About a month ago I wrote this report on a decidedly interesting subject in history. Because it is May Day, I thought it particularly appropriate to post it today. If reading reports on history bores you, or remembering the once-potential threat of Communism throws you into a hysterical state of paranoia, don’t bother reading the following essay. If you’re like me, however, this event chronicled below will be quite thought-provoking. I must mention that when doing research for the paper, I found very little information on it, which surprised me. Any ideas why the mock-Communist take-over of Mosinee, Wisconsin wasn’t well-publicized? Well, without further ado, I give you:

                      Communist Takeover of Mosinee
Andrea M. Lee

     The year is 1950. Although it is the first day of May, the early morning is surprisingly chilly for the residents of Mosinee, Wisconsin. The mayor is still sleeping in his bed when there is a loud knock on his door, followed by his door being knocked down and six armed men barging into his room and dragging the shocked, pajama-clad mayor out onto the snowy streets. There he meets a certain Joseph Kornfeder, who stoically informs the shivering man that he is an “enemy of the people”. After witnessing his chief-of-police being executed in the town square for refusing to give up his position to the newly-founded USSA (United Socialist States of America), Mayor Ralph E. Kronenwetter accepts his defeat and urges the townspeople to surrender as well. With great ceremony, Joseph Kornfeder steps onto a platform emblazoned with the slogan “The State must be Supreme over the Individual” and proceeds to issue a decree nationalizing industry, abolishing all political parties except for the Communists, and outlawing all civic and church organizations. Americans were only vaguely aware of the horrors happening under Communism overseas, but now that reality has set in, they realize they are experiencing their worst nightmare.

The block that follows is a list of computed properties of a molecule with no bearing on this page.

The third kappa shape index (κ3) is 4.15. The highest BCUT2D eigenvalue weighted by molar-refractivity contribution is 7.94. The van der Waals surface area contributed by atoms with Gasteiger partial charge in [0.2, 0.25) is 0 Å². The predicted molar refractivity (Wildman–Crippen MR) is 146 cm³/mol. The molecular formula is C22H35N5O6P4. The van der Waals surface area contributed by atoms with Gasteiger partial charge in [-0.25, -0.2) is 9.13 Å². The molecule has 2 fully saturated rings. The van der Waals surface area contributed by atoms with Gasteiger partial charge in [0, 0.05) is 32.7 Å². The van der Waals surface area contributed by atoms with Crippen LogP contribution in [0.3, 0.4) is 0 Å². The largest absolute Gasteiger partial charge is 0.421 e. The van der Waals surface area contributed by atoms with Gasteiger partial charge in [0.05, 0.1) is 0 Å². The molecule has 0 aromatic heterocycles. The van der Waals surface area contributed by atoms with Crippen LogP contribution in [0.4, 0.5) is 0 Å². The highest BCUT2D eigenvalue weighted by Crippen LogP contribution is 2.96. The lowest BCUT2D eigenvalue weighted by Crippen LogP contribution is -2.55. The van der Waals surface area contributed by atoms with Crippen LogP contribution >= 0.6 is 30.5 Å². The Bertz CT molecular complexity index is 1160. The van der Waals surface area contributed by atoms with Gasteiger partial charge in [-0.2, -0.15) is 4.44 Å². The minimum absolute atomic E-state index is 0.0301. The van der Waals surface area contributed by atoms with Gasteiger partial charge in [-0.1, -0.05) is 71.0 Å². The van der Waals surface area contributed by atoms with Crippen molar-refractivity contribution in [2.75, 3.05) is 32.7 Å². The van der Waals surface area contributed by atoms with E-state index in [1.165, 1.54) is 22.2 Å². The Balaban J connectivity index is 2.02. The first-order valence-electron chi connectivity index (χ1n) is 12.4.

At the height of the second Red Scare, public anxiety increased dramatically in 1949 when Americans learned that the Soviet Union had successfully tested its first atomic bomb.  For the first time in recent American history, the United States faced a realistic threat from abroad. Hysteria was in the air—Americans were uncertain about the future of their country and whether it would be able to efficiently stand against the looming menace of Communism preceding the Cold War. It was during this time that the American Legion began laying out plans for the staged Communist revolution.
     Although the idea for the mock-invasion was formed by the Legion, ex-Communists played a leading role, including Joseph Kornfeder, an immigrant tailor of Slovak origin who had been a Communist from 1919-1934 and had been trained at the Lenin School. The committee chose Mosinee as the town to carry out the coup d’état because of its small size and population; May the first was the chosen day for it is also International Workers’ Day, a Communist celebration of socialized labor. While the citizens were willing to cooperate in the pageant, which the Wisconsin Department of the American Legion hoped would demonstrate to all America what life would be like if the USSR ever did take over America, they truly had no idea what they were in for.